by David Reutter
The City of Cumming, Georgia, agreed to pay $200,000 to settle a lawsuit alleging it prohibited a citizen from filming a City Council meeting.
Nydia Tisdale attended an April 17, 2012, Cumming City Council meeting with a plan to video record the proceedings to part on her website. She set up her video camera and tripod in the center aisle of the auditorium in City Hall. When the meeting began, Mayor Ford Gravitt asked Police Chief Casey Tatum to remove the video camera from the auditorium, announcing, “We don’t allow filming inside of the city hall here unless it’s specific reasons, so if you would remove the camera.”
Tisdale did not immediately comply; she attempted to explain Georgia law permits video recording meetings. Gravitt replied the matter was not up for discussion and directed the camera removed. Tatum removed the camera and Tisdale from the auditorium. Later, Tisdale returned and sat in the front row. She began audio recording, taking still pictures and videoing with a smaller camera. Deputy Police Chief Walter Cook ordered her to stop recording.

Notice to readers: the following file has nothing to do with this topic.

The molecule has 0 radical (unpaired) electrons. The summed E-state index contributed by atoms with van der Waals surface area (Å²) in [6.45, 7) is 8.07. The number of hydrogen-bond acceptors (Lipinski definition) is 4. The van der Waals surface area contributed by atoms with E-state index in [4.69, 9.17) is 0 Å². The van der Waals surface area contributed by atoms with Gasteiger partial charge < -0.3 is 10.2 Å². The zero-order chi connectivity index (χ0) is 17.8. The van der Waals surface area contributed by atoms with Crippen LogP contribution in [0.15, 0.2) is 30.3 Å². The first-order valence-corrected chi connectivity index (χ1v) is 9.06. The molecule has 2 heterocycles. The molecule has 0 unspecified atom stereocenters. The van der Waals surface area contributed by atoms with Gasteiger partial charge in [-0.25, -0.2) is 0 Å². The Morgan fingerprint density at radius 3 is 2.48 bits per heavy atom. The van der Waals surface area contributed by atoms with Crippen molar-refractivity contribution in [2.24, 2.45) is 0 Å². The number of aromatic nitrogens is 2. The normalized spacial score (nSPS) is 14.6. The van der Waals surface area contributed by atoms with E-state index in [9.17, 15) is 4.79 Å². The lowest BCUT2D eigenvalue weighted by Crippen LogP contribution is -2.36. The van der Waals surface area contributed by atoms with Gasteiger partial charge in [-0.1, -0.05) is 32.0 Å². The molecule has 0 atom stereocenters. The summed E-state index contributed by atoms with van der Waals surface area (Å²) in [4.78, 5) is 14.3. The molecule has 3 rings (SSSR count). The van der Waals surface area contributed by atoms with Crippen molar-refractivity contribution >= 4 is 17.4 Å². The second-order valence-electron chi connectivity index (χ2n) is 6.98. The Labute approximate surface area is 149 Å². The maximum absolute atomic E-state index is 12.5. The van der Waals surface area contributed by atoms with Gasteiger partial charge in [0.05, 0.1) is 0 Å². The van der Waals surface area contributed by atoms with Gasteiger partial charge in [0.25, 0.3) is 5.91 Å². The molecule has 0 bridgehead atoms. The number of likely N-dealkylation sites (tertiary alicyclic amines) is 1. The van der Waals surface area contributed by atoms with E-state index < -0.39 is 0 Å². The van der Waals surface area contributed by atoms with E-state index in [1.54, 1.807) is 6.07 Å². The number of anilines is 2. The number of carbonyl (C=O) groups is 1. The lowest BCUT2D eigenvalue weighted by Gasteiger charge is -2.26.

A civil rights action alleging first and fourteenth Amendment violations of Tisdale’s freedom of speech and forth and fourteenth Amendment violations for the unreasonable search seizure was brought. In a September 30, 2014, the district court found Tisdale presented sufficient evidence to defeat summary judgment. It, however, held Gravitt and Tatum were entitled to qualified immunity on the freedom of speech claims. The City of Cumming could, nonetheless, be found liable under municipal liability for the policy Gravitt announced. The seizure claim was also allowed to proceed.
On March 9, 2015, the $200,000 settlement was reached. Tisdale was represented by attorney Gerald R. Weber. See: Tisdale v. Gravitt, U.S.D.C. (N.D. Georgia), Case No. 2:12–cv-00145.
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Related legal case
Tisdale v. Gravitt
|Cite||U.S.D.C. (N.D. Georgia), Case No. 2:12–cv-00145|